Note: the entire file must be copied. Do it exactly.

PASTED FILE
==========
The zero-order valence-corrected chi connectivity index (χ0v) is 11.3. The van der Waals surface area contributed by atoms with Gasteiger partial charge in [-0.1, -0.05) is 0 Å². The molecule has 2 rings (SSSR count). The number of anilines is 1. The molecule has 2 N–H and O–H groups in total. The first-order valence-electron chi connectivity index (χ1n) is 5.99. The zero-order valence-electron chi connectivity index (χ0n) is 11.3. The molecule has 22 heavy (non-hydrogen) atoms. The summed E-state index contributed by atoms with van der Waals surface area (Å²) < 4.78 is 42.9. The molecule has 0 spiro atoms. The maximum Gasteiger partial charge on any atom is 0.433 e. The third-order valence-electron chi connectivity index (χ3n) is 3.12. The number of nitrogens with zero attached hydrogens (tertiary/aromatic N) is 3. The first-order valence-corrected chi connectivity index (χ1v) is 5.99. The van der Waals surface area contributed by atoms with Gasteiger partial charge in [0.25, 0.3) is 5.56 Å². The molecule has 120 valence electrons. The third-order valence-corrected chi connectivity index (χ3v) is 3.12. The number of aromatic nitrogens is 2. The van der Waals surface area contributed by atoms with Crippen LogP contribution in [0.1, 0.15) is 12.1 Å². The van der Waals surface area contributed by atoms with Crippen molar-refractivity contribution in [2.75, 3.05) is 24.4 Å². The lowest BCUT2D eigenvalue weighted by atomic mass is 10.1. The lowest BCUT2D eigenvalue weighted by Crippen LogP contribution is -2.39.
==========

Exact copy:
The zero-order valence-corrected chi connectivity index (χ0v) is 11.3. The van der Waals surface area contributed by atoms with Gasteiger partial charge in [-0.1, -0.05) is 0 Å². The molecule has 2 rings (SSSR count). The number of anilines is 1. The molecule has 2 N–H and O–H groups in total. The first-order valence-electron chi connectivity index (χ1n) is 5.99. The zero-order valence-electron chi connectivity index (χ0n) is 11.3. The molecule has 22 heavy (non-hydrogen) atoms. The summed E-state index contributed by atoms with van der Waals surface area (Å²) < 4.78 is 42.9. The molecule has 0 spiro atoms. The maximum Gasteiger partial charge on any atom is 0.433 e. The third-order valence-electron chi connectivity index (χ3n) is 3.12. The number of nitrogens with zero attached hydrogens (tertiary/aromatic N) is 3. The first-order valence-corrected chi connectivity index (χ1v) is 5.99. The van der Waals surface area contributed by atoms with Gasteiger partial charge in [0.25, 0.3) is 5.56 Å². The molecule has 120 valence electrons. The third-order valence-corrected chi connectivity index (χ3v) is 3.12. The number of aromatic nitrogens is 2. The van der Waals surface area contributed by atoms with Crippen LogP contribution in [0.1, 0.15) is 12.1 Å². The van der Waals surface area contributed by atoms with Crippen molar-refractivity contribution in [2.75, 3.05) is 24.4 Å². The lowest BCUT2D eigenvalue weighted by atomic mass is 10.1. The lowest BCUT2D eigenvalue weighted by Crippen LogP contribution is -2.39.